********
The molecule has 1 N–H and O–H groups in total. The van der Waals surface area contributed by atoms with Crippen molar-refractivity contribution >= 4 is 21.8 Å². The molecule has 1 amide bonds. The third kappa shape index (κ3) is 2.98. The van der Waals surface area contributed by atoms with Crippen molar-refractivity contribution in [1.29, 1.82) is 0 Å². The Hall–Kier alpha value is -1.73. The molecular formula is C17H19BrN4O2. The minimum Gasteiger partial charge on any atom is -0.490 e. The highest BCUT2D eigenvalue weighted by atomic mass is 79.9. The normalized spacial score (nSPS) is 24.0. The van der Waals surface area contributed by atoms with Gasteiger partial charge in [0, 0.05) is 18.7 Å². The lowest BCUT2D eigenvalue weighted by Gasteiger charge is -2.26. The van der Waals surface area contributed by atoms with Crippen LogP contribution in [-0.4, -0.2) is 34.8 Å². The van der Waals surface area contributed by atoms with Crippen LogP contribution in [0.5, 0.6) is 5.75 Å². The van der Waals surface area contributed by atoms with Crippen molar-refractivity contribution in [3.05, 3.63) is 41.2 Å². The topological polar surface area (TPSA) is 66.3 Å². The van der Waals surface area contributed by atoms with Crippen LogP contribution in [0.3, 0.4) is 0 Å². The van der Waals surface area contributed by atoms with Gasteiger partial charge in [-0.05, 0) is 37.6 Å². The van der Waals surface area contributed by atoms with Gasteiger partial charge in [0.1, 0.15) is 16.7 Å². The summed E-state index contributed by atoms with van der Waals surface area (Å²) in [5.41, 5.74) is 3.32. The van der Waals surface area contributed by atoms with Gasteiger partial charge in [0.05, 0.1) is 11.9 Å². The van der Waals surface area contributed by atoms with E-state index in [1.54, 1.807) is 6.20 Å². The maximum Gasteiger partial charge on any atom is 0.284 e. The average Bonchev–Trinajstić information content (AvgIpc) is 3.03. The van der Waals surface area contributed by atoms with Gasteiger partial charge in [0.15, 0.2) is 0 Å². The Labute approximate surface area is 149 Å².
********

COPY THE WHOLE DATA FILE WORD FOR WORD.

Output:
The molecule has 1 N–H and O–H groups in total. The van der Waals surface area contributed by atoms with Crippen molar-refractivity contribution >= 4 is 21.8 Å². The molecule has 1 amide bonds. The third kappa shape index (κ3) is 2.98. The van der Waals surface area contributed by atoms with Crippen molar-refractivity contribution in [1.29, 1.82) is 0 Å². The Hall–Kier alpha value is -1.73. The molecular formula is C17H19BrN4O2. The minimum Gasteiger partial charge on any atom is -0.490 e. The highest BCUT2D eigenvalue weighted by atomic mass is 79.9. The normalized spacial score (nSPS) is 24.0. The van der Waals surface area contributed by atoms with Gasteiger partial charge in [0, 0.05) is 18.7 Å². The lowest BCUT2D eigenvalue weighted by Gasteiger charge is -2.26. The van der Waals surface area contributed by atoms with Crippen LogP contribution in [-0.4, -0.2) is 34.8 Å². The van der Waals surface area contributed by atoms with Crippen LogP contribution in [0.5, 0.6) is 5.75 Å². The van der Waals surface area contributed by atoms with Crippen molar-refractivity contribution in [3.05, 3.63) is 41.2 Å². The topological polar surface area (TPSA) is 66.3 Å². The van der Waals surface area contributed by atoms with Crippen LogP contribution in [0.3, 0.4) is 0 Å². The van der Waals surface area contributed by atoms with Gasteiger partial charge in [-0.05, 0) is 37.6 Å². The van der Waals surface area contributed by atoms with Gasteiger partial charge in [0.1, 0.15) is 16.7 Å². The summed E-state index contributed by atoms with van der Waals surface area (Å²) in [5.41, 5.74) is 3.32. The van der Waals surface area contributed by atoms with Gasteiger partial charge in [0.05, 0.1) is 11.9 Å². The van der Waals surface area contributed by atoms with E-state index in [1.54, 1.807) is 6.20 Å². The maximum Gasteiger partial charge on any atom is 0.284 e. The average Bonchev–Trinajstić information content (AvgIpc) is 3.03. The van der Waals surface area contributed by atoms with Gasteiger partial charge in [0.15, 0.2) is 0 Å². The Labute approximate surface area is 149 Å².